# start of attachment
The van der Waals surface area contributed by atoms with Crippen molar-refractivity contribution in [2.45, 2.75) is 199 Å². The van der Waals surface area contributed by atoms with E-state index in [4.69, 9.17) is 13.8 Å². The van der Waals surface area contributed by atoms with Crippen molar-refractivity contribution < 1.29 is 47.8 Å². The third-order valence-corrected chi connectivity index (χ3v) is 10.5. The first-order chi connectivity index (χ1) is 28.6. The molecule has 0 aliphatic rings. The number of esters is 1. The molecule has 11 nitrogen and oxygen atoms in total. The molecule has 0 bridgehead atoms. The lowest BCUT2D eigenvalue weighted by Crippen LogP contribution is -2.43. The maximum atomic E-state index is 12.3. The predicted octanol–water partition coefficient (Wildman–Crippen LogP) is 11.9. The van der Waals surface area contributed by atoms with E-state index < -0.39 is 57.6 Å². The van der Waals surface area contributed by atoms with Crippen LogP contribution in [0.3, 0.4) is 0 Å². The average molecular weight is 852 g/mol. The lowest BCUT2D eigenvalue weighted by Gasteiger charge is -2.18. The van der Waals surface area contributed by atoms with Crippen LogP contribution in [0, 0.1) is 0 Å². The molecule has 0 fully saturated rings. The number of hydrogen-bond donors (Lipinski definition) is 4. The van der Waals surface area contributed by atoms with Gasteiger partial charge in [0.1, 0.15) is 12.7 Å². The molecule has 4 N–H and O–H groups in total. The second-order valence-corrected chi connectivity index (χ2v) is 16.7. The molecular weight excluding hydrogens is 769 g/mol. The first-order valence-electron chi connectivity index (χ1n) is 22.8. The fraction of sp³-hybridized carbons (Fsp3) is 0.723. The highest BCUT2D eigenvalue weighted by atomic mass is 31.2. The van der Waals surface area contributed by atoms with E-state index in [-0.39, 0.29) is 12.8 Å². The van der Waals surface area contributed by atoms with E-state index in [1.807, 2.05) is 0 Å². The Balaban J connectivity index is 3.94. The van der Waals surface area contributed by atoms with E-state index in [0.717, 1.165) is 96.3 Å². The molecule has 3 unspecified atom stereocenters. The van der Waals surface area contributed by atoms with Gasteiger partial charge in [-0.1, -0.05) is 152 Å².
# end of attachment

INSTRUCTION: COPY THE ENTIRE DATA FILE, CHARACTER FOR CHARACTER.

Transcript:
The van der Waals surface area contributed by atoms with Crippen molar-refractivity contribution in [2.45, 2.75) is 199 Å². The van der Waals surface area contributed by atoms with E-state index in [4.69, 9.17) is 13.8 Å². The van der Waals surface area contributed by atoms with Crippen molar-refractivity contribution < 1.29 is 47.8 Å². The third-order valence-corrected chi connectivity index (χ3v) is 10.5. The first-order chi connectivity index (χ1) is 28.6. The molecule has 0 aliphatic rings. The number of esters is 1. The molecule has 11 nitrogen and oxygen atoms in total. The molecule has 0 bridgehead atoms. The lowest BCUT2D eigenvalue weighted by Crippen LogP contribution is -2.43. The maximum atomic E-state index is 12.3. The predicted octanol–water partition coefficient (Wildman–Crippen LogP) is 11.9. The van der Waals surface area contributed by atoms with E-state index < -0.39 is 57.6 Å². The van der Waals surface area contributed by atoms with Crippen LogP contribution in [0.3, 0.4) is 0 Å². The average molecular weight is 852 g/mol. The lowest BCUT2D eigenvalue weighted by Gasteiger charge is -2.18. The van der Waals surface area contributed by atoms with Crippen LogP contribution in [0, 0.1) is 0 Å². The molecule has 0 fully saturated rings. The number of hydrogen-bond donors (Lipinski definition) is 4. The van der Waals surface area contributed by atoms with Gasteiger partial charge in [0.1, 0.15) is 12.7 Å². The molecule has 4 N–H and O–H groups in total. The second-order valence-corrected chi connectivity index (χ2v) is 16.7. The molecular weight excluding hydrogens is 769 g/mol. The first-order valence-electron chi connectivity index (χ1n) is 22.8. The fraction of sp³-hybridized carbons (Fsp3) is 0.723. The highest BCUT2D eigenvalue weighted by atomic mass is 31.2. The van der Waals surface area contributed by atoms with E-state index in [-0.39, 0.29) is 12.8 Å². The van der Waals surface area contributed by atoms with E-state index in [1.807, 2.05) is 0 Å². The Balaban J connectivity index is 3.94. The van der Waals surface area contributed by atoms with E-state index in [0.717, 1.165) is 96.3 Å². The molecule has 3 unspecified atom stereocenters. The van der Waals surface area contributed by atoms with Gasteiger partial charge in [-0.1, -0.05) is 152 Å².